To sustain their malignancy, tumour cells acquire several metabolic adaptations such as increased oxygen, glucose, glutamine, and lipids uptake. Other metabolic processes are also enhanced as part of tumour metabolic reprogramming, for example, increased serine metabolism. Serine is a non-essential amino acid that supports several metabolic processes that are crucial for the growth and survival of proliferating cells, including protein, DNA, and glutathione synthesis. Indeed, increased activity of D-3-phosphoglycerate dehydrogenase (PHGDH), the enzyme rate-limiting de novo serine synthesis, has been extensively reported in several tumours. Therefore, selective inhibition of PHGDH may represent a new therapeutic strategy for over-expressing PHGDH tumours, owing to its downstream inhibition of essential biomass production such as one-carbon units and nucleotides. This perspective article will discuss the current status of research into small molecular inhibitors against PHGDH in colorectal cancer, breast cancer, and Ewing’s sarcoma. We will summarise recent studies on the development of PHGDH-inhibitors, highlighting their clinical potential as new therapeutics. It also wants to shed a light on some of the key limitations of the use of PHGDH-inhibitors in cancer treatment which are worth taking into account.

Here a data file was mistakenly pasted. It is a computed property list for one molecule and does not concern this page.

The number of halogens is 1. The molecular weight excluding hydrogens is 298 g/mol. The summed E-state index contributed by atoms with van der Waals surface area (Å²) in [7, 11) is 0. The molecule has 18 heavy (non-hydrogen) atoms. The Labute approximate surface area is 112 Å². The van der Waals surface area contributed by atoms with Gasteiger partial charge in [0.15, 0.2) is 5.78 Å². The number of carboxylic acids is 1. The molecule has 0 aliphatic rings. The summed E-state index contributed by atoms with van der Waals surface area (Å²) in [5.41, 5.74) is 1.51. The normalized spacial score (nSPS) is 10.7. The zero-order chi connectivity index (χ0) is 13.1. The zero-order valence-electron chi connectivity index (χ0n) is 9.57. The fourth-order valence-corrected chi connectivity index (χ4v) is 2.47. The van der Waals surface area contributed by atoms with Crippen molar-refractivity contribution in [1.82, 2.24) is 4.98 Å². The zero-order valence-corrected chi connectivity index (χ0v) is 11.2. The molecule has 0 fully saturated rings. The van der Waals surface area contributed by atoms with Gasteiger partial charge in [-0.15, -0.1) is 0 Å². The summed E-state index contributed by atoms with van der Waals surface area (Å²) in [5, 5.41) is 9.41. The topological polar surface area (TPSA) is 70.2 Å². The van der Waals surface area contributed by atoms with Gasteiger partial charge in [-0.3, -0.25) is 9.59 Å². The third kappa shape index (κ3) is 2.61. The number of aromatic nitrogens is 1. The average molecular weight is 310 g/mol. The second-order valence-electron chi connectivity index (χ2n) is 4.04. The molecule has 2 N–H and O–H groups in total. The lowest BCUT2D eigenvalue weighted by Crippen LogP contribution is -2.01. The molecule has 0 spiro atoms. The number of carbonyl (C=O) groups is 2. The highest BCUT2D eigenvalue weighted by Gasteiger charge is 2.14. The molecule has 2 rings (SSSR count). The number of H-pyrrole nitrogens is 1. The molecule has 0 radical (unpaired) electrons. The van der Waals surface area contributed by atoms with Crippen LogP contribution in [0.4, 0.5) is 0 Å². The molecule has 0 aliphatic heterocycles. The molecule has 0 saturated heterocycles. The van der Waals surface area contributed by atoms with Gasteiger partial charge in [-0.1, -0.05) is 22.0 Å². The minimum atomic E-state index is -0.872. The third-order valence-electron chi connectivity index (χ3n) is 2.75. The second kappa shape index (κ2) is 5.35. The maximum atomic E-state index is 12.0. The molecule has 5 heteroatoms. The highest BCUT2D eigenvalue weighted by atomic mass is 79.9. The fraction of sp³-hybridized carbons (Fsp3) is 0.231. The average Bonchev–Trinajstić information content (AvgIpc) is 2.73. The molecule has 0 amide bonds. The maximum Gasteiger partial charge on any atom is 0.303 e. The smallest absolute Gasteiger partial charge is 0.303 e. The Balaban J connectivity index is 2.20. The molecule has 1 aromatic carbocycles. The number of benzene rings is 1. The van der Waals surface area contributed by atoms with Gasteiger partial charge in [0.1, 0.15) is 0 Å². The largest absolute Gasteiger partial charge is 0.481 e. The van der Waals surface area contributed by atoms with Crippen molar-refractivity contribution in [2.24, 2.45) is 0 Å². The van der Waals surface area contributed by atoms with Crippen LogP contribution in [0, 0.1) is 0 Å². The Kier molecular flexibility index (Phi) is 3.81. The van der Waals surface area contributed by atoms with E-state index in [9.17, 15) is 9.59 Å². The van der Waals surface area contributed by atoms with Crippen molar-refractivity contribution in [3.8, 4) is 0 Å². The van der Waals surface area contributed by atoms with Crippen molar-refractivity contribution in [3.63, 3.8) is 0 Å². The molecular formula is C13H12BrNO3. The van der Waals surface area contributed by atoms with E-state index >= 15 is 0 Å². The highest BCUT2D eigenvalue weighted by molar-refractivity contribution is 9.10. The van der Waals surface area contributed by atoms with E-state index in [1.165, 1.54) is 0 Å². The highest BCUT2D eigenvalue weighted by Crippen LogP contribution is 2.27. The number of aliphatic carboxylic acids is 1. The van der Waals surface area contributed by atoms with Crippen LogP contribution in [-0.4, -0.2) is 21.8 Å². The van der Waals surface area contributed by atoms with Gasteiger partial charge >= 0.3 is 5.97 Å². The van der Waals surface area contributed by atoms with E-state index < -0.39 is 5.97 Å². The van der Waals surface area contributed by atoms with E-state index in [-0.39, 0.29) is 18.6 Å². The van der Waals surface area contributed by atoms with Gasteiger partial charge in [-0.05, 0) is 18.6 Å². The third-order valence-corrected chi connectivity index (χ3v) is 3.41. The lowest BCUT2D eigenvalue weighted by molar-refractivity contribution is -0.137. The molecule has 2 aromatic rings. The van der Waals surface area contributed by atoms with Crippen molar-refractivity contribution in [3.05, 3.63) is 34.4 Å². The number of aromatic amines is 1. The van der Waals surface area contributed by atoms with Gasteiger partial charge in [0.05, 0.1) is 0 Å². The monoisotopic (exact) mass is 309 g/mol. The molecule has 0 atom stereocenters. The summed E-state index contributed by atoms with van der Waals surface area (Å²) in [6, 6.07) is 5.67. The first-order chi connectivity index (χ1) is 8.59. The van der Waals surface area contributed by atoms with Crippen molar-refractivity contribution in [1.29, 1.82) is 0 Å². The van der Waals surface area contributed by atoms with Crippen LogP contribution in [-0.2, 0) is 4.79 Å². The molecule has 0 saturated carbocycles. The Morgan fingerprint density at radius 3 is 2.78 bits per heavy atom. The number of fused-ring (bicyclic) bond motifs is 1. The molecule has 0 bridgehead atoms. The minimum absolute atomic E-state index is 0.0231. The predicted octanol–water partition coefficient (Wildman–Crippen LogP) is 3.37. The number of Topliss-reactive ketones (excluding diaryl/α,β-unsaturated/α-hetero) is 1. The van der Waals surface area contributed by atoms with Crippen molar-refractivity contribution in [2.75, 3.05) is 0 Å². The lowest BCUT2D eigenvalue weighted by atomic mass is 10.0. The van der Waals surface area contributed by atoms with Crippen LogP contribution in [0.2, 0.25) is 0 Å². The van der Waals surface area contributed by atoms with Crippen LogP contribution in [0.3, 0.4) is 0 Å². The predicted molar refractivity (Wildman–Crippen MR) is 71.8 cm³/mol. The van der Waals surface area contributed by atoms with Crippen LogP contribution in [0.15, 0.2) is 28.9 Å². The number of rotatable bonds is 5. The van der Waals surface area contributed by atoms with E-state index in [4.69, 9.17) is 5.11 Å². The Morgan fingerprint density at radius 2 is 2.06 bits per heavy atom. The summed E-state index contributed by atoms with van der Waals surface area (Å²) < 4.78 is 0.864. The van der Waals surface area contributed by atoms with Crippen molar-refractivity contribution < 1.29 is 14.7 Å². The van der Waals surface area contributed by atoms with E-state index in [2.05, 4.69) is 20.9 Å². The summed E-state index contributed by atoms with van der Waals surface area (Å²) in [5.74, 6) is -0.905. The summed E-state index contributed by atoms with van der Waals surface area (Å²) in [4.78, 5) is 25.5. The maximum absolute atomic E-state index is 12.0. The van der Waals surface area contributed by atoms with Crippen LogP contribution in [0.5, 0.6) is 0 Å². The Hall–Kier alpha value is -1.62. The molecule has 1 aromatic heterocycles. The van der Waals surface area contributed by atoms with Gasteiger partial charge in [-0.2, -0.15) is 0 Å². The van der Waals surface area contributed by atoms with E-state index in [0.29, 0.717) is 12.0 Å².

ASJC Scopus subject areas
- Cellular and Molecular Neuroscience
- Cell Biology
- Cancer Research